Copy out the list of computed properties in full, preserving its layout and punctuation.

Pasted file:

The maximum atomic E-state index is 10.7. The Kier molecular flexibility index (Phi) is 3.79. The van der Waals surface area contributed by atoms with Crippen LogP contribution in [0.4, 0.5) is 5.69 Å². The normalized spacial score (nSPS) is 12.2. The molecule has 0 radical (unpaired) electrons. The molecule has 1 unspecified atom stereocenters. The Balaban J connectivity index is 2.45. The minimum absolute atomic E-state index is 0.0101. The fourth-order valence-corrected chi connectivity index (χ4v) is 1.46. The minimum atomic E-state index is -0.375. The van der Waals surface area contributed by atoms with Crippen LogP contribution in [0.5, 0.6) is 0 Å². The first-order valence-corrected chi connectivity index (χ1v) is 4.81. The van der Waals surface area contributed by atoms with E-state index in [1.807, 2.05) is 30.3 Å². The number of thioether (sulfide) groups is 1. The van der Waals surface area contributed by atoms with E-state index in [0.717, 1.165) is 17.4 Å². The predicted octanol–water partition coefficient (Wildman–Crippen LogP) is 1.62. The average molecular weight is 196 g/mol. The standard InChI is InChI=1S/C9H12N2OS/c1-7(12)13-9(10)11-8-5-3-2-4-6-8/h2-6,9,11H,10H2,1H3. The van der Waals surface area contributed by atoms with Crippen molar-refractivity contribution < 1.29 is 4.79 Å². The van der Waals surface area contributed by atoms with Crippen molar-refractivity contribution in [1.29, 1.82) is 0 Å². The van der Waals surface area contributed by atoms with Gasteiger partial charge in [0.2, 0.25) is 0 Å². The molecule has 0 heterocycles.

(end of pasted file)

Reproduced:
The maximum atomic E-state index is 10.7. The Kier molecular flexibility index (Phi) is 3.79. The van der Waals surface area contributed by atoms with Crippen LogP contribution in [0.4, 0.5) is 5.69 Å². The normalized spacial score (nSPS) is 12.2. The molecule has 0 radical (unpaired) electrons. The molecule has 1 unspecified atom stereocenters. The Balaban J connectivity index is 2.45. The minimum absolute atomic E-state index is 0.0101. The fourth-order valence-corrected chi connectivity index (χ4v) is 1.46. The minimum atomic E-state index is -0.375. The van der Waals surface area contributed by atoms with Crippen LogP contribution in [0.5, 0.6) is 0 Å². The first-order valence-corrected chi connectivity index (χ1v) is 4.81. The van der Waals surface area contributed by atoms with E-state index in [1.807, 2.05) is 30.3 Å². The number of thioether (sulfide) groups is 1. The van der Waals surface area contributed by atoms with E-state index in [0.717, 1.165) is 17.4 Å². The predicted octanol–water partition coefficient (Wildman–Crippen LogP) is 1.62. The average molecular weight is 196 g/mol. The standard InChI is InChI=1S/C9H12N2OS/c1-7(12)13-9(10)11-8-5-3-2-4-6-8/h2-6,9,11H,10H2,1H3. The van der Waals surface area contributed by atoms with Crippen molar-refractivity contribution < 1.29 is 4.79 Å². The van der Waals surface area contributed by atoms with Crippen molar-refractivity contribution in [1.29, 1.82) is 0 Å². The van der Waals surface area contributed by atoms with Gasteiger partial charge in [0.2, 0.25) is 0 Å². The molecule has 0 heterocycles.